NEW YORK (Reuters) - The U.S. government said on Thursday it will extend its healthcare nondiscrimination law to transgender individuals and require health insurers and medical providers to treat all patients equally, regardless of sex.

The Affordable Care Act, also known as Obamacare, was passed in 2010 and included anti-discrimination provisions to prevent insurers from charging customers more or denying coverage based on age or sex.

That law left some areas open to interpretation and thousands of consumers complain each year about being discriminated against, the U.S. Department of Health and Human Services said on Thursday.

An academic study earlier this year found that about 42 percent of female-to-male transgender adults reported verbal harassment, physical assault or denial of equal treatment in a doctor's office or hospital.

The proposed rule says that individuals cannot be denied care or coverage based on sex, or gender identity, and that individuals must be treated consistent with their gender identity. Providers cannot deny or limit care based on gender and insurers cannot have policies prohibiting gender transition health services that may be offered for other reasons, such as a hysterectomy.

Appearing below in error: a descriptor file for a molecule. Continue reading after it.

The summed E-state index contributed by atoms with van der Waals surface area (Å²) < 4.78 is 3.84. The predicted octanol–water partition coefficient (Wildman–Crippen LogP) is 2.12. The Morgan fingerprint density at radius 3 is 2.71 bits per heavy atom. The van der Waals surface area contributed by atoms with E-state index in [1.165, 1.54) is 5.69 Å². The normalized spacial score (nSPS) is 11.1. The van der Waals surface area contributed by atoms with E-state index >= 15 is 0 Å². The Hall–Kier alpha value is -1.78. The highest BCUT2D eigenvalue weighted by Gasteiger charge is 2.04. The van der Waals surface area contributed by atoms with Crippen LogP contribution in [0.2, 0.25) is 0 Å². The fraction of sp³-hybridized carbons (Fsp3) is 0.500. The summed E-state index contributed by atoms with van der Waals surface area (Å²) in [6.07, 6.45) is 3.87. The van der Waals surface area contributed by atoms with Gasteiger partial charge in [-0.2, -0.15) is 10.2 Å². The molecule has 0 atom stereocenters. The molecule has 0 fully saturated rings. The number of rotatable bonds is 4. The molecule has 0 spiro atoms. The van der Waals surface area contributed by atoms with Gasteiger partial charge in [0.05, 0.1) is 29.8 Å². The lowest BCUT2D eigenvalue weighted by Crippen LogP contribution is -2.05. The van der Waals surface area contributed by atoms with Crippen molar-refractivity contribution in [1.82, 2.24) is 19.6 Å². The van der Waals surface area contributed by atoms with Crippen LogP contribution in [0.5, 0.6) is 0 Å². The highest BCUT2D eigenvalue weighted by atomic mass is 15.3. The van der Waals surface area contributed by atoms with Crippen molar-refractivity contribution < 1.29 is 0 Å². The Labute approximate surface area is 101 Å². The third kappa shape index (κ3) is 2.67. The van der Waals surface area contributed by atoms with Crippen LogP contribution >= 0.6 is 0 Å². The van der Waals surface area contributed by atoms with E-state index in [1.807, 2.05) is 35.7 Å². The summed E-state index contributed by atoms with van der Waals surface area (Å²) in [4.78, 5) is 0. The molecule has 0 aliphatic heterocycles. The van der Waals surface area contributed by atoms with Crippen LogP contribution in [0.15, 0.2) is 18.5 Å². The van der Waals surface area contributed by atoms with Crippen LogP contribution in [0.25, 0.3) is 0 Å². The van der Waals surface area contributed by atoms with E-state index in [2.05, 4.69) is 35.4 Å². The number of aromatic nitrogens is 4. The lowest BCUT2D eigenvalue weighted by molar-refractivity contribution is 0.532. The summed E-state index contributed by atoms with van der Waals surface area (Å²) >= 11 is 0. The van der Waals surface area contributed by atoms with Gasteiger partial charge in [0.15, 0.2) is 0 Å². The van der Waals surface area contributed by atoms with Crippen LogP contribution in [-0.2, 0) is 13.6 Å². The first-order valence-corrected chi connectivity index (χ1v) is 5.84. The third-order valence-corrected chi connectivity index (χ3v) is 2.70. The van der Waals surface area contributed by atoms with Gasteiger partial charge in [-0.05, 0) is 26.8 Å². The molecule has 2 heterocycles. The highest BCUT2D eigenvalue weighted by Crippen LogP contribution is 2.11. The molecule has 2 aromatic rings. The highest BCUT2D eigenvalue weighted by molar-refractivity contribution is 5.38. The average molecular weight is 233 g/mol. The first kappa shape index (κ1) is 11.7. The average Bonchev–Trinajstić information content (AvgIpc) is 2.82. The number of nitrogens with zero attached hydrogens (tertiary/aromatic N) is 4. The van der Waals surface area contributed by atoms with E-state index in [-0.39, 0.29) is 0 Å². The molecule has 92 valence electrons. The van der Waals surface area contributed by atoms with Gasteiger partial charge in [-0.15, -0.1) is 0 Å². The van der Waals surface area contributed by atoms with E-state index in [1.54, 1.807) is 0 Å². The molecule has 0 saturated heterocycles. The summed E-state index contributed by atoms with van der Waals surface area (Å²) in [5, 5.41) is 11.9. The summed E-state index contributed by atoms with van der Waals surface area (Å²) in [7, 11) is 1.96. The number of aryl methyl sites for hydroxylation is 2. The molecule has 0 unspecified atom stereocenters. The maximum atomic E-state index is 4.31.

The National Center for Transgender Equality said it had been advocating for the policy since 2010.

"The medical and scientific consensus for years has been that transition-related care is medically necessary and should be covered by insurance,” Executive Director Mara Keisling said in a statement.

The move is that latest step in President Barack Obama's public support for lesbian, gay, bisexual and transgender rights. Last month, the White House hired its first openly transgender staff member.

The rule also extends protection to provide communication assistance for individuals with limited English or with disabilities like hearing loss.

The proposed rule applies to doctors who participate in government healthcare programs like Medicare or Medicaid and to insurers who provide these and other government plans, such as those sold on the individual health insurance exchange created by Obamacare.

Jocelyn Samuels, director of the health department's Office for Civil Rights, said during a conference call that complaints about discrimination ranged from a hospital denying a transgender individual the appropriate hospital room to inadequate language services for people who do not speak English.

"We have ample evidence that there continues to be a persistent problem with discrimination in the healthcare industry," Samuels said.

The rule has been in the works for two years and is now open to industry comment.

(Reporting by Caroline Humer; Editing by Bernard Orr)